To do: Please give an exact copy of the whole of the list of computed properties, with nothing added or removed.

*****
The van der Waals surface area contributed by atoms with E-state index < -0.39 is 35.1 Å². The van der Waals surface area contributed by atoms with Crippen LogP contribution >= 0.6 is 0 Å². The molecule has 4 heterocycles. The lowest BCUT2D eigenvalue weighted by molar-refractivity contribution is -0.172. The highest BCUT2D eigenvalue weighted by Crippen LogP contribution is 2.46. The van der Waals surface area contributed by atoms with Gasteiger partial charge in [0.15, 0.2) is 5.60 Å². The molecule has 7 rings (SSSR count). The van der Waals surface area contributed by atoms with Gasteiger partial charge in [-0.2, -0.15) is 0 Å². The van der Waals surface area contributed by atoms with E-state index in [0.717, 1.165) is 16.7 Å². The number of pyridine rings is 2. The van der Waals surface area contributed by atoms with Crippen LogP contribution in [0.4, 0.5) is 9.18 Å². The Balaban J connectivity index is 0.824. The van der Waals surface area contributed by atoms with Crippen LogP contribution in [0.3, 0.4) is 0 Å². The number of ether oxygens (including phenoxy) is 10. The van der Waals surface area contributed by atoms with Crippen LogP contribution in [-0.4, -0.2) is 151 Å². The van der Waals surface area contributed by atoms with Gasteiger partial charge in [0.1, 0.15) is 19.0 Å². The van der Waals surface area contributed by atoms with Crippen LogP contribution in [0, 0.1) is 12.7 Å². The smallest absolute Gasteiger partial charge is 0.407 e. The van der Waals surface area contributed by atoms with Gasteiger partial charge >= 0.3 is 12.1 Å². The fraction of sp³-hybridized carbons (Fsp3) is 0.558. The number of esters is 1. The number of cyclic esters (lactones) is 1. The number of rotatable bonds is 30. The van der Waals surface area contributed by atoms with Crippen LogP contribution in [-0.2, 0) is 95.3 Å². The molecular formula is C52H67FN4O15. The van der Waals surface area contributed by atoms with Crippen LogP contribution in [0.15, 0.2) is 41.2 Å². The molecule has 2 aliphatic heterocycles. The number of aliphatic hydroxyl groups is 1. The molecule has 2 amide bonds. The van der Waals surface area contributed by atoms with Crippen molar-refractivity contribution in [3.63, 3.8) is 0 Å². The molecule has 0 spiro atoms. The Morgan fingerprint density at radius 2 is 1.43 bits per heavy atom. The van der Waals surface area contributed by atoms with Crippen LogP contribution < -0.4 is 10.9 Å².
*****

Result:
The van der Waals surface area contributed by atoms with E-state index < -0.39 is 35.1 Å². The van der Waals surface area contributed by atoms with Crippen LogP contribution >= 0.6 is 0 Å². The molecule has 4 heterocycles. The lowest BCUT2D eigenvalue weighted by molar-refractivity contribution is -0.172. The highest BCUT2D eigenvalue weighted by Crippen LogP contribution is 2.46. The van der Waals surface area contributed by atoms with Gasteiger partial charge in [0.15, 0.2) is 5.60 Å². The molecule has 7 rings (SSSR count). The van der Waals surface area contributed by atoms with Gasteiger partial charge in [-0.2, -0.15) is 0 Å². The van der Waals surface area contributed by atoms with E-state index in [0.717, 1.165) is 16.7 Å². The number of pyridine rings is 2. The van der Waals surface area contributed by atoms with Crippen LogP contribution in [0.4, 0.5) is 9.18 Å². The Balaban J connectivity index is 0.824. The van der Waals surface area contributed by atoms with Crippen LogP contribution in [0.3, 0.4) is 0 Å². The number of ether oxygens (including phenoxy) is 10. The van der Waals surface area contributed by atoms with Crippen LogP contribution in [-0.4, -0.2) is 151 Å². The van der Waals surface area contributed by atoms with Gasteiger partial charge in [0.1, 0.15) is 19.0 Å². The van der Waals surface area contributed by atoms with Crippen LogP contribution in [0, 0.1) is 12.7 Å². The smallest absolute Gasteiger partial charge is 0.407 e. The van der Waals surface area contributed by atoms with Gasteiger partial charge >= 0.3 is 12.1 Å². The fraction of sp³-hybridized carbons (Fsp3) is 0.558. The number of esters is 1. The number of cyclic esters (lactones) is 1. The number of rotatable bonds is 30. The van der Waals surface area contributed by atoms with Crippen LogP contribution in [-0.2, 0) is 95.3 Å². The molecular formula is C52H67FN4O15. The van der Waals surface area contributed by atoms with Crippen LogP contribution in [0.15, 0.2) is 41.2 Å². The molecule has 2 aliphatic heterocycles. The number of aliphatic hydroxyl groups is 1. The molecule has 2 amide bonds. The van der Waals surface area contributed by atoms with Crippen molar-refractivity contribution in [3.63, 3.8) is 0 Å². The molecule has 0 spiro atoms. The Morgan fingerprint density at radius 2 is 1.43 bits per heavy atom. The van der Waals surface area contributed by atoms with Crippen LogP contribution < -0.4 is 10.9 Å².